Mammoth Titan 65: Lifetime warranty for original owner. No county of origin designation. Molded lock and tie down corners. Grizzly proof approval. Rubber T-handle latches. One continuous, self-stopping stainless hinge. Non-skid bottom. Advertised up to 10 day ice retention. Integral, attached drain plug. Mammoth debuting two new lines of coolers for 2017, likely discontinuing both the Titan and lower-end Discovery. Retail $360.
What defines the winners
Getting ready for the ice test. (Photo: Kristin Alberts)
We broke down our challenge into nine key areas and awarded corresponding points:
Ice, vension and salmon, in place for the ice retention test. (Photo: Kristin Alberts)
10 — Ice retention: This is the heart of the matter. How long do these chests hold ice and keep meat cold. Yes, we’re aware they’re not all the same size, and that’s why all coolers were filled with the same quantity of ice per quart size after significant pre-chilling. They were all opened the same number of times. They all spent a few days in part sun, many in the shade of the trees, a few in the garage, and a few in the back of the truck. We threw in packs of venison and/or salmon along with frozen water bottles to keep track.
5 — Warranty: As far as we’re concerned, you can’t beat a lifetime warranty. Period.
5 — Build origin: And we love products made in the USA. Period.
Detail of Grizzly’s molded ruler after some hard use. (Photo: Kristin Alberts)
5 — Durability: You pay the money, and you expect a product that will last a lifetime. Many are “certified” as bear proof by the Interagency Grizzly Bear Committee (IGBC) which proves the product has already passed rigorous testing. As we didn’t have access to a friendly bear willing to toss coolers, we did it ourselves, pitching them down a hill, dropping them from the 2nd story balcony, and treating them roughly.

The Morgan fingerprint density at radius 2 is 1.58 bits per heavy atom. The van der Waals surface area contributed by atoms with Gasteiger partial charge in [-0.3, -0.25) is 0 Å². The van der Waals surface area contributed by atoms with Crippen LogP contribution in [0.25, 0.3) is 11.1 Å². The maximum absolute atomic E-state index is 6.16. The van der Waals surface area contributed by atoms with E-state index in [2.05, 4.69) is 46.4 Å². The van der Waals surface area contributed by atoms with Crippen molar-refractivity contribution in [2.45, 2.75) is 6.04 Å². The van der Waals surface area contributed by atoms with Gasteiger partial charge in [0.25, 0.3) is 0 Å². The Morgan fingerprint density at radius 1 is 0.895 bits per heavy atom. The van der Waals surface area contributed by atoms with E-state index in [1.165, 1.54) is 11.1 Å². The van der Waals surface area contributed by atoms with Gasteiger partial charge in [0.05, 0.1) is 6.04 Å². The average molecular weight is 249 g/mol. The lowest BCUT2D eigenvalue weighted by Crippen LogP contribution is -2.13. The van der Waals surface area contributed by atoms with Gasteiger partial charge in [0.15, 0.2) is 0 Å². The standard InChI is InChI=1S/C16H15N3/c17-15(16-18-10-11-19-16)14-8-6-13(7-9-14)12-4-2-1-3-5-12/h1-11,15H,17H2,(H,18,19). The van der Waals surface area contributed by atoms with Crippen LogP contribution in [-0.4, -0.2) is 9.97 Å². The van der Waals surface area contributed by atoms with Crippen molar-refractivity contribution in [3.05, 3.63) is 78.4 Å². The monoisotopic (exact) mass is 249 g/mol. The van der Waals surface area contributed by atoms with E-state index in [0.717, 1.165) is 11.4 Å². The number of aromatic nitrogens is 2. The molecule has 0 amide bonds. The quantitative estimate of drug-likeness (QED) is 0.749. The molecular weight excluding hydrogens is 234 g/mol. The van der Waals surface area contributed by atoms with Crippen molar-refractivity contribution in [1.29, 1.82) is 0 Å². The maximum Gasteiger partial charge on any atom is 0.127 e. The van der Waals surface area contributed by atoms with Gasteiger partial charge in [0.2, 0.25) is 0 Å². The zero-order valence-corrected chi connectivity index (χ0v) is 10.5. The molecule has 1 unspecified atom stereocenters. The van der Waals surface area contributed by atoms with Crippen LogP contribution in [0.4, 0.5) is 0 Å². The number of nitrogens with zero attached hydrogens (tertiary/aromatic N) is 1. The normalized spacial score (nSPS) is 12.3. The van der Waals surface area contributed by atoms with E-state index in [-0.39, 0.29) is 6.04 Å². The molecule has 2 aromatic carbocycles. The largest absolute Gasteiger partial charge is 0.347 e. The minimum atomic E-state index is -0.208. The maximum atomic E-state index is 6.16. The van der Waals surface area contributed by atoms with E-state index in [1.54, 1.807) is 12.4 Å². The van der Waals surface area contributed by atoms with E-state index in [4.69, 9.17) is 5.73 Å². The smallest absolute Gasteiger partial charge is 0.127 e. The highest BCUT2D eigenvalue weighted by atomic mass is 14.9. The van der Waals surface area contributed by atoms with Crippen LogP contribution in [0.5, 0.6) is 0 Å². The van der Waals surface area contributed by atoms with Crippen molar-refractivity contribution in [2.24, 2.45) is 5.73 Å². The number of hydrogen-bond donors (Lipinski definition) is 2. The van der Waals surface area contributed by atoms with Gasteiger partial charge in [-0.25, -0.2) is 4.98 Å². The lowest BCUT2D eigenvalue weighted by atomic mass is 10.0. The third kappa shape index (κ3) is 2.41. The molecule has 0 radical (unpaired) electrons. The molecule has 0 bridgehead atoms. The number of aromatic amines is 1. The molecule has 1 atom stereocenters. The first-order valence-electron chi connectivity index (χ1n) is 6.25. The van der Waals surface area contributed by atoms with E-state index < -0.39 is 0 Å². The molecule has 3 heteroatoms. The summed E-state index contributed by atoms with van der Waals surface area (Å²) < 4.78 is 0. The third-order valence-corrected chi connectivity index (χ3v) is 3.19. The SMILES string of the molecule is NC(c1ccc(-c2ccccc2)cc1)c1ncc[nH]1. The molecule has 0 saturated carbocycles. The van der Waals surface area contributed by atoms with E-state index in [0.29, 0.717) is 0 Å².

Unlike many other coolers, the ICEHOLE included both a divider and a basket. (Photo: Kristin Alberts)
5 — Features: Cooler function is one thing, but when you shuck out the big bucks for these babies, additional features like trays, dividers, lock points, tie downs, and accessory mounts come into play.
5 — Hardware: Here we look at the handles, latches, and hinges. These hardware pieces are three of the most critical areas on any ice chest.
5 — Drainage: While this may sound like a bad medical problem, buyers would regret overlooking the drain plug design of their cooler. The last thing you want is a leaky drain or a cooler that takes ages to empty.
5 — Style points/Branding: While this does not generally affect function, your uber-expensive cooler might as well look good doing its job. Some set themselves apart with color and size options, designs, and classy branding. If you prefer to fly under the radar, disregard this category.
The Orion is feature rich and “griz proof” but has a serious price tag. (Photo: Kristin Alberts)
5 — Value: This is the place where quality and functionality intersect with price. Don’t forget, ice chests don’t “win” by being the cheapest, nor are they automatically the best by being the most expensive.
And at the end of the challenge, we awarded a Best Overall and a Best Bang for the Buck. As we adore quality, the top USA-made products with solid warranties received our Patriot’s Stamp of Approval.
|Ice Retention (10)||Durability (5)||USA Made(5)||Warranty (5)||Features (5)||Hardware (5)||Drain (5)||Style (5)||Value (5)|
Top coolers: Yeti, Pelican, Orion and Grizzly coolers offer superior function but at a hefty price. Photo: Kristin Alberts)
Best overall: Grizzly, with Orion in a very close second
Best bang for the buck: Canyon was the winner here with the most reasonable price-performance ration. Grizzly was not far behind.
Patriot’s stamp of approval: ICEHOLE oozes American pride and quality, as well as Orca, Orion, and Grizzly.
Pelican after testing. (Photo: Kristin Alberts)
Pelican: Clean and clear branding and logos. Unique design looks sharp but creates a large exterior footprint for smaller interior space. Drain cap attaches so you can’t lose it, and empties well as long as the lid is open. Latches are easy to use, but one popped open during the drop test. Last bit of ice melted on the morning of the 10th day.
ICEHOLE serial numbered oversized drain and rubber corners. (Photo: Kristin Alberts)